int ctucan_rx_poll(struct napi_struct * napi, int quota)

Poll routine for rx packets (NAPI)

Parameters

struct napi_struct * napi
NAPI structure pointer
int quota
Max number of rx packets to be processed.

Description

This is the poll routine for rx part. It will process the packets maximux quota value.

Return

Number of packets received

void ctucan_rotate_txb_prio(struct net_device * ndev)

Rotates priorities of TXT Buffers

Parameters

struct net_device * ndev
net_device pointer
void ctucan_tx_interrupt(struct net_device * ndev)

Tx done Isr

Parameters

struct net_device * ndev
net_device pointer
irqreturn_t ctucan_interrupt(int irq, void * dev_id)

CAN Isr

Parameters

int irq
irq number
void * dev_id
device id poniter

Description

This is the CTU CAN FD ISR. It checks for the type of interrupt and invokes the corresponding ISR.

Return

IRQ_NONE - If CAN device is in sleep mode, IRQ_HANDLED otherwise

void ctucan_chip_stop(struct net_device * ndev)

Driver stop routine

Parameters

struct net_device * ndev
Pointer to net_device structure

Description

This is the drivers stop routine. It will disable the interrupts and disable the controller.

int ctucan_open(struct net_device * ndev)

Driver open routine

Parameters

struct net_device * ndev
Pointer to net_device structure

Description

This is the driver open routine.

Return

0 on success and failure value on error

int ctucan_close(struct net_device * ndev)

Driver close routine

Parameters

struct net_device * ndev
Pointer to net_device structure

Return

0 always

int ctucan_get_berr_counter(const struct net_device * ndev, struct can_berr_counter * bec)

error counter routine

Parameters

const struct net_device * ndev
Pointer to net_device structure
struct can_berr_counter * bec
Pointer to can_berr_counter structure

Description

This is the driver error counter routine.

Return

0 on success and failure value on error

int ctucan_pci_probe(struct pci_dev * pdev, const struct pci_device_id * ent)

PCI registration call

Parameters

struct pci_dev * pdev
Handle to the pci device structure
const struct pci_device_id * ent
Pointer to the entry from ctucan_pci_tbl

Description

This function does all the memory allocation and registration for the CAN device.

Return

0 on success and failure value on error

void ctucan_pci_remove(struct pci_dev * pdev)

Unregister the device after releasing the resources

Parameters

struct pci_dev * pdev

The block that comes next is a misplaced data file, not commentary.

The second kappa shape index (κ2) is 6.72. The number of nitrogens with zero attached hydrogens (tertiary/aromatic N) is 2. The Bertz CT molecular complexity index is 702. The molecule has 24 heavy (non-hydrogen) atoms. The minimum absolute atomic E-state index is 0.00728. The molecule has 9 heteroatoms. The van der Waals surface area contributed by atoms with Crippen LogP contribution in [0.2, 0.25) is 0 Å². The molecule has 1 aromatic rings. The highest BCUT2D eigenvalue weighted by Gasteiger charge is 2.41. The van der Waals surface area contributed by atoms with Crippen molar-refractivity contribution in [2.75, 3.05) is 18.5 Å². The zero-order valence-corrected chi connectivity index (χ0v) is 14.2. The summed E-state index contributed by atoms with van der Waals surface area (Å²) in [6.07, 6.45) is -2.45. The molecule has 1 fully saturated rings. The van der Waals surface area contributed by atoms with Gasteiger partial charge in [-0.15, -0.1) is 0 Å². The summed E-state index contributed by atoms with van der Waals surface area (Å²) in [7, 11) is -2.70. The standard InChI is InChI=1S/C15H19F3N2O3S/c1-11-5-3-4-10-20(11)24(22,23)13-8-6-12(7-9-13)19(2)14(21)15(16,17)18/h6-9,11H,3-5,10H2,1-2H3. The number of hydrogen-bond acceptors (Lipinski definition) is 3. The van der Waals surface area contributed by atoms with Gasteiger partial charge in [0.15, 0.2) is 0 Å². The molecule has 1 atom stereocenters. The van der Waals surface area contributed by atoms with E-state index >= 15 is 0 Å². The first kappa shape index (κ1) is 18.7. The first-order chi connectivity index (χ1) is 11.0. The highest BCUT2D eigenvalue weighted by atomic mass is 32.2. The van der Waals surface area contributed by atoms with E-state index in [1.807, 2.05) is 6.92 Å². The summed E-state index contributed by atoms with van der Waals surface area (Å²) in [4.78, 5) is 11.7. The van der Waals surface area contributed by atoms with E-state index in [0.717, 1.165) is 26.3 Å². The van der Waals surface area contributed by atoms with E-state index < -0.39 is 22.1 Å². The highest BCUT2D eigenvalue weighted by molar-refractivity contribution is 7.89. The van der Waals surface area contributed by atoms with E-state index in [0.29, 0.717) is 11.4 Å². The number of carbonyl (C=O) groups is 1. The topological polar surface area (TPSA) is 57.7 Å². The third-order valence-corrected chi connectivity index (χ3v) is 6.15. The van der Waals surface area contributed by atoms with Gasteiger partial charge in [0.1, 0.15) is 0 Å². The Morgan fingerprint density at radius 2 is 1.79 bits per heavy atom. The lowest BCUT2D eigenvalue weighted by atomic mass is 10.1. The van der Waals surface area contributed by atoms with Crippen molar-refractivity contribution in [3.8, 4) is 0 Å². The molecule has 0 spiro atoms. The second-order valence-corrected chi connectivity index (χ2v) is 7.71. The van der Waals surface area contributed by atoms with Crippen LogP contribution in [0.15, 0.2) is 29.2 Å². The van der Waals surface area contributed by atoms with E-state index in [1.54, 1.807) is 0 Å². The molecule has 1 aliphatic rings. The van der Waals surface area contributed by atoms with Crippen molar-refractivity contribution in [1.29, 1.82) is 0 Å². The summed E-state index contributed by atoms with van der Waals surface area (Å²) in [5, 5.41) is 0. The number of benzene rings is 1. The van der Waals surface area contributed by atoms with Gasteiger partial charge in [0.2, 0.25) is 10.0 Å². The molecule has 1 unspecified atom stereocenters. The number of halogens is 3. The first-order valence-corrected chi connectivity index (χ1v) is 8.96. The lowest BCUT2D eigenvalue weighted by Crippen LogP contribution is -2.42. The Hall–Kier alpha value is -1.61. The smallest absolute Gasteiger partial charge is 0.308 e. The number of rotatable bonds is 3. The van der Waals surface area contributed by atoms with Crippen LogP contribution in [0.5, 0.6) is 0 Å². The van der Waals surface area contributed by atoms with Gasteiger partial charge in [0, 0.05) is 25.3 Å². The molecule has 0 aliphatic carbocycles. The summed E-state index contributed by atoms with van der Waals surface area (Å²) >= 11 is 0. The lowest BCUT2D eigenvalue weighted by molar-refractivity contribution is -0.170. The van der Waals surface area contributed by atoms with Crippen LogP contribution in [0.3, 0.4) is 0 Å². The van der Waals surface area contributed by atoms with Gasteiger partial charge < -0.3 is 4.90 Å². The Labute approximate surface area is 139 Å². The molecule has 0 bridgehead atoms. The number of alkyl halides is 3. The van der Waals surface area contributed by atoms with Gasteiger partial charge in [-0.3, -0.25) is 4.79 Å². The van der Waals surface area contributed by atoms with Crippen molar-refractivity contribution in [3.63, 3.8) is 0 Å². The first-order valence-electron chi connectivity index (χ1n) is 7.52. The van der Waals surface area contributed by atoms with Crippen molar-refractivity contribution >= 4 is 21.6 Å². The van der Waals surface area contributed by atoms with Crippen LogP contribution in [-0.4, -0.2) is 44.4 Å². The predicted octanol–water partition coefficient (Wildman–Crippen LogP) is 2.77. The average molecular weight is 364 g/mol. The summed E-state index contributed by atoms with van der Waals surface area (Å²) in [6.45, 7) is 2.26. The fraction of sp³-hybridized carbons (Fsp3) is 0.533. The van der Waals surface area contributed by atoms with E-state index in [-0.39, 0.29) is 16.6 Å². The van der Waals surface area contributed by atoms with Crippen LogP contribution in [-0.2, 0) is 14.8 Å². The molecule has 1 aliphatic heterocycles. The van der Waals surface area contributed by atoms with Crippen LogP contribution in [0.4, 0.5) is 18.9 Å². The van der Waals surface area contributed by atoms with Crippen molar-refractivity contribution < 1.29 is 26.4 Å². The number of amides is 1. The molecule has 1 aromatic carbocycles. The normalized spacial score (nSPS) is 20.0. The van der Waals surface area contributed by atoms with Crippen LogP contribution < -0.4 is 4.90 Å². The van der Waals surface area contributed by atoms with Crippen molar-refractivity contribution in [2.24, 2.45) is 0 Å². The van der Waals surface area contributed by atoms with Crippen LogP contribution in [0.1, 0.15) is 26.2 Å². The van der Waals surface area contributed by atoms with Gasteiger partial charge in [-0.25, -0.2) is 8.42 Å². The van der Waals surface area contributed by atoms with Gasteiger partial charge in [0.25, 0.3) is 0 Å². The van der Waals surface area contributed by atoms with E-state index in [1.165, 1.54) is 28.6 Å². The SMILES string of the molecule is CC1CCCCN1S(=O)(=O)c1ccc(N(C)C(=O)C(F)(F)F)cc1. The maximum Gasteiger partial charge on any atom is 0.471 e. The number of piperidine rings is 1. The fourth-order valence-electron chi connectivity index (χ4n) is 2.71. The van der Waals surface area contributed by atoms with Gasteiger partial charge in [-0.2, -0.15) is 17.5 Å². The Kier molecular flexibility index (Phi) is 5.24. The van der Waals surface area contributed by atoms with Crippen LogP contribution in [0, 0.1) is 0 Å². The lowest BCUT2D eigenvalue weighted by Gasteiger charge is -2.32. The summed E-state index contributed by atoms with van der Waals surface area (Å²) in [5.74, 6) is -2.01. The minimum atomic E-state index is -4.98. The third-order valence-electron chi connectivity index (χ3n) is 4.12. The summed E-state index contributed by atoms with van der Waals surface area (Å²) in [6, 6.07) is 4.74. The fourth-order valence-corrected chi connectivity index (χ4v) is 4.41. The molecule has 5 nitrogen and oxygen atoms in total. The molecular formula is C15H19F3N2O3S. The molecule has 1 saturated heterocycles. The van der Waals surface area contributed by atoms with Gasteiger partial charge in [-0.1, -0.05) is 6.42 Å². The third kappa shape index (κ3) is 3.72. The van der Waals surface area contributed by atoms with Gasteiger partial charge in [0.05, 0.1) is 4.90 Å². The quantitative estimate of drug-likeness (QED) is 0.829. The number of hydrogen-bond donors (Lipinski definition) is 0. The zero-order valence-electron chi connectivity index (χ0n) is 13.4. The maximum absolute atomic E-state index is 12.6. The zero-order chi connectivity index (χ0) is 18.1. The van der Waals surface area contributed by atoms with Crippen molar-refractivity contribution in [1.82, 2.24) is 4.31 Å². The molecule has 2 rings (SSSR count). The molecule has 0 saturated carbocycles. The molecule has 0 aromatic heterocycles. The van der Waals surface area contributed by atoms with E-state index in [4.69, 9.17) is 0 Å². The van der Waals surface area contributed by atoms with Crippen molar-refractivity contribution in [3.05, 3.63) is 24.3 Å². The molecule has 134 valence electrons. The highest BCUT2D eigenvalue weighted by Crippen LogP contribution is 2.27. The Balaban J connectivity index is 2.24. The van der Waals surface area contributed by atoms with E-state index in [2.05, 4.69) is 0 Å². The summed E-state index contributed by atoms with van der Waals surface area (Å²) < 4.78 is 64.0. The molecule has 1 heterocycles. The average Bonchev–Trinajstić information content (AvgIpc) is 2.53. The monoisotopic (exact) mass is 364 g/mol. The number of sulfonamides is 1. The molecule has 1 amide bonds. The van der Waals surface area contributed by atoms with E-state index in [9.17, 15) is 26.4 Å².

Handle to the pci device structure

Description

This function frees all the resources allocated to the device.

Return

0 always

int ctucan_platform_probe(struct platform_device * pdev)

Platform registration call

Parameters

struct platform_device * pdev
Handle to the platform device structure

Description

This function does all the memory allocation and registration for the CAN device.

Return

0 on success and failure value on error

int ctucan_platform_remove(struct platform_device * pdev)

Unregister the device after releasing the resources

Parameters

struct platform_device * pdev
Handle to the platform device structure

Description

This function frees all the resources allocated to the device.

Return

0 always

CTU CAN FD IP Core and Driver Development Acknowledgment

  • system integration for Intel SoC, core and driver testing and updates
  • provided OSADL expertise to discuss IP core licensing
  • pointed to possible deadlock for LGPL and CAN bus possible patent case which lead to relicense IP core design to BSD like license
  • provided suggestions and help to inform community about the project and invited us to events focused on CAN bus future development directions
  • Jan Charvat
  • implemented CTU CAN FD functional model for QEMU which has been integrated into QEMU mainline (docs/system/devices/can.rst)
  • Bachelor theses Model of CAN FD Communication Controller for QEMU Emulator

Notes

[1]Other buses have their own specific driver interface to set up the device.
[2]Not to be mistaken with CAN Error Frame. This is a can_frame with CAN_ERR_FLAG set and some error info in its data field.
[3]Available in CTU CAN FD repository https://gitlab.fel.cvut.cz/canbus/ctucanfd_ip_core
[4]As is done in the low-level driver functions ctucan_hw_set_nom_bittiming and ctucan_hw_set_data_bittiming.
[5]At the time of writing this thesis, option 1 is still being used and the modification is queued in gitlab issue #222
[6]Strictly speaking, multiple CAN TX queues are supported since v4.19 can: enable multi-queue for SocketCAN devices but no mainline driver is using them yet.
[7]Or rather in the next clock cycle